Washington: A pacemaker-like device implanted just under the collar bone can improve sleep in patients with central sleep apnea, scientists say.
The small implant being studied for the treatment of central sleep apnea is showing significant promise, according to Dr William Abraham, director of the Division of Cardiovascular Medicine at The Ohio State University Wexner Medical Center.
Unlike the more common obstructive sleep apnea, in which the airway gets blocked during sleep and causes pauses in breathing, central sleep apnea is more dangerous because the brain's signals to tell the body to breathe get interrupted.
"Central sleep apnea affects more than a third of heart failure patients and is known to make the condition worse," Abraham said.
"Unfortunately, we don't have good treatments available for this type of apnea. Currently, positive airway pressure devices are used, but many patients don't tolerate it well," he said.
"One of the concerning features of central sleep apnea is that these patients don't fit the usual profile of obstructive sleep apnea," said Dr Rami Khayat, a sleep medicine expert and director of Ohio State's sleep heart programme.
"They generally don't snore, so they're tougher to diagnose, and the symptoms of sleepiness and fatigue overlap with symptoms associated with heart failure," Khayat said.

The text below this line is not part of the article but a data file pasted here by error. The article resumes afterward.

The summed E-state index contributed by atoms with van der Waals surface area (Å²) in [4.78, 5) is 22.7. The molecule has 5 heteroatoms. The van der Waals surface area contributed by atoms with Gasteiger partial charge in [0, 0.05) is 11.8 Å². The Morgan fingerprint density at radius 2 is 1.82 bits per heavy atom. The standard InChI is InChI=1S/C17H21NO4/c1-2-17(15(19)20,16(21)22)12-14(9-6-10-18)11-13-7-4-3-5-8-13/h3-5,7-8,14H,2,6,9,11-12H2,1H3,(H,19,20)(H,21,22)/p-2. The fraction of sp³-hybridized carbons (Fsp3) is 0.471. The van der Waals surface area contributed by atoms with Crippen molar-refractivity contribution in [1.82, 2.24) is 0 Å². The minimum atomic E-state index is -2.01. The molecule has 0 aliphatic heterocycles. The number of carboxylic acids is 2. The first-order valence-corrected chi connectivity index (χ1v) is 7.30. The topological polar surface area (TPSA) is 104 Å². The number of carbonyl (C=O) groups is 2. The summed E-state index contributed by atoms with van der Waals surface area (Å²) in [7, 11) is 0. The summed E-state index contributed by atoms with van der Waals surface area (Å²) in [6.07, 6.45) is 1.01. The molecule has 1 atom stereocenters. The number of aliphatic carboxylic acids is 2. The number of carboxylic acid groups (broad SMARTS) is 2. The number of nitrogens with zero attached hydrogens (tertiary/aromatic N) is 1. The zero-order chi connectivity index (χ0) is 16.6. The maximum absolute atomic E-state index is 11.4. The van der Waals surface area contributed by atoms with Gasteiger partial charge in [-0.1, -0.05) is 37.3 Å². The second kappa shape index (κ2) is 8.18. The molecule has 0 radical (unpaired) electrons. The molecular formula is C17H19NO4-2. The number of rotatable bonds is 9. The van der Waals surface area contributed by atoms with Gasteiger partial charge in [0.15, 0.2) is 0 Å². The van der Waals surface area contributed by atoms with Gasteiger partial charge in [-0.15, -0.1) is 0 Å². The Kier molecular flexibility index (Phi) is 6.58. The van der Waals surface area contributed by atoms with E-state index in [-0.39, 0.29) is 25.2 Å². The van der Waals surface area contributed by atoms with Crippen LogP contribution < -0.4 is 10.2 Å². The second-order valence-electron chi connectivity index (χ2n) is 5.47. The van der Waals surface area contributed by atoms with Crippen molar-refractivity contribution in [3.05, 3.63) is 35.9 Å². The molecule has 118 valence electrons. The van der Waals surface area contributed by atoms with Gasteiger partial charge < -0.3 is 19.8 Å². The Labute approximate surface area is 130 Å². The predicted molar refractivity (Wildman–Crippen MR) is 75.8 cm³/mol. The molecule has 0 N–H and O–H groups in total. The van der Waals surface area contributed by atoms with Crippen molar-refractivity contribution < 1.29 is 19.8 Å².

Abraham and other researchers at 11 centers around the world tested the feasibility, safety and efficacy of a new transvenous phrenic nerve stimulator made by the US-based company Respicardia Inc.
The device resembles a pacemaker in that it delivers a regular signal to stimulate the diaphragm to breathe during sleep.
In the pilot study, 47 patients were implanted with the device and evaluated for six months. The implant was placed below the collar bone and a transvenous stimulator lead was positioned near the phrenic nerve.
After a one-month healing period, the device was turned on and programmed to the patient's sleep habits.
Researchers saw significant results, including a 56 per cent reduction in overall apnea events per hour and more than 80 per cent reduction in central sleep apnea events.
"The device normalised breathing during sleep, it reduced apnea episodes and, in association with that, we saw improvements in sleepiness symptoms and patients' quality of life," Abraham said.
"We also noted a reduction in blood pressure in patients with hypertension," he added.
Now researchers are comparing the device to current medical therapy for central sleep apnea in a larger randomised, controlled clinical trial.